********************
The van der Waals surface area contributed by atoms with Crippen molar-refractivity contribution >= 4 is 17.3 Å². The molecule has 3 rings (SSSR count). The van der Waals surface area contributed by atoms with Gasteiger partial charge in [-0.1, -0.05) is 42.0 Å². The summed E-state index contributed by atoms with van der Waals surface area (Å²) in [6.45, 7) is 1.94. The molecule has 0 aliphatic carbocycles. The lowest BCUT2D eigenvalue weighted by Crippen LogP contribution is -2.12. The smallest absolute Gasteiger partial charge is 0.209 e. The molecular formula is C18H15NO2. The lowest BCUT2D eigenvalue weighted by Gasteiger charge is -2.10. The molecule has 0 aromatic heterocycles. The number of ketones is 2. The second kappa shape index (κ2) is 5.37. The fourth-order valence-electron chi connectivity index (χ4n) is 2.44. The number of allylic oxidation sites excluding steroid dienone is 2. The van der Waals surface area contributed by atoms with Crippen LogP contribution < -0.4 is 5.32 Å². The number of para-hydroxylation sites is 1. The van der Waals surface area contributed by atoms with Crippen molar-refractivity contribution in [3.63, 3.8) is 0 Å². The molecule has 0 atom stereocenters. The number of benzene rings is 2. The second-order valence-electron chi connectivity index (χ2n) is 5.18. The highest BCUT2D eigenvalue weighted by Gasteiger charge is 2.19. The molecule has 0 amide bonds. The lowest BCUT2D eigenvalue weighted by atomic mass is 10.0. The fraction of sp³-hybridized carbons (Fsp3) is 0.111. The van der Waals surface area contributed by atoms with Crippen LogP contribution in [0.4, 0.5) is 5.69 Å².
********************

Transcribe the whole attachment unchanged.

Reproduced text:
The van der Waals surface area contributed by atoms with Crippen molar-refractivity contribution >= 4 is 17.3 Å². The molecule has 3 rings (SSSR count). The van der Waals surface area contributed by atoms with Gasteiger partial charge in [-0.1, -0.05) is 42.0 Å². The summed E-state index contributed by atoms with van der Waals surface area (Å²) in [6.45, 7) is 1.94. The molecule has 0 aliphatic carbocycles. The lowest BCUT2D eigenvalue weighted by Crippen LogP contribution is -2.12. The smallest absolute Gasteiger partial charge is 0.209 e. The molecular formula is C18H15NO2. The lowest BCUT2D eigenvalue weighted by Gasteiger charge is -2.10. The molecule has 0 aromatic heterocycles. The number of ketones is 2. The second kappa shape index (κ2) is 5.37. The fourth-order valence-electron chi connectivity index (χ4n) is 2.44. The number of allylic oxidation sites excluding steroid dienone is 2. The van der Waals surface area contributed by atoms with Crippen LogP contribution < -0.4 is 5.32 Å². The number of para-hydroxylation sites is 1. The van der Waals surface area contributed by atoms with Crippen molar-refractivity contribution in [3.63, 3.8) is 0 Å². The molecule has 0 atom stereocenters. The number of benzene rings is 2. The second-order valence-electron chi connectivity index (χ2n) is 5.18. The highest BCUT2D eigenvalue weighted by Gasteiger charge is 2.19. The molecule has 0 amide bonds. The lowest BCUT2D eigenvalue weighted by atomic mass is 10.0. The fraction of sp³-hybridized carbons (Fsp3) is 0.111. The van der Waals surface area contributed by atoms with Crippen LogP contribution in [0.4, 0.5) is 5.69 Å².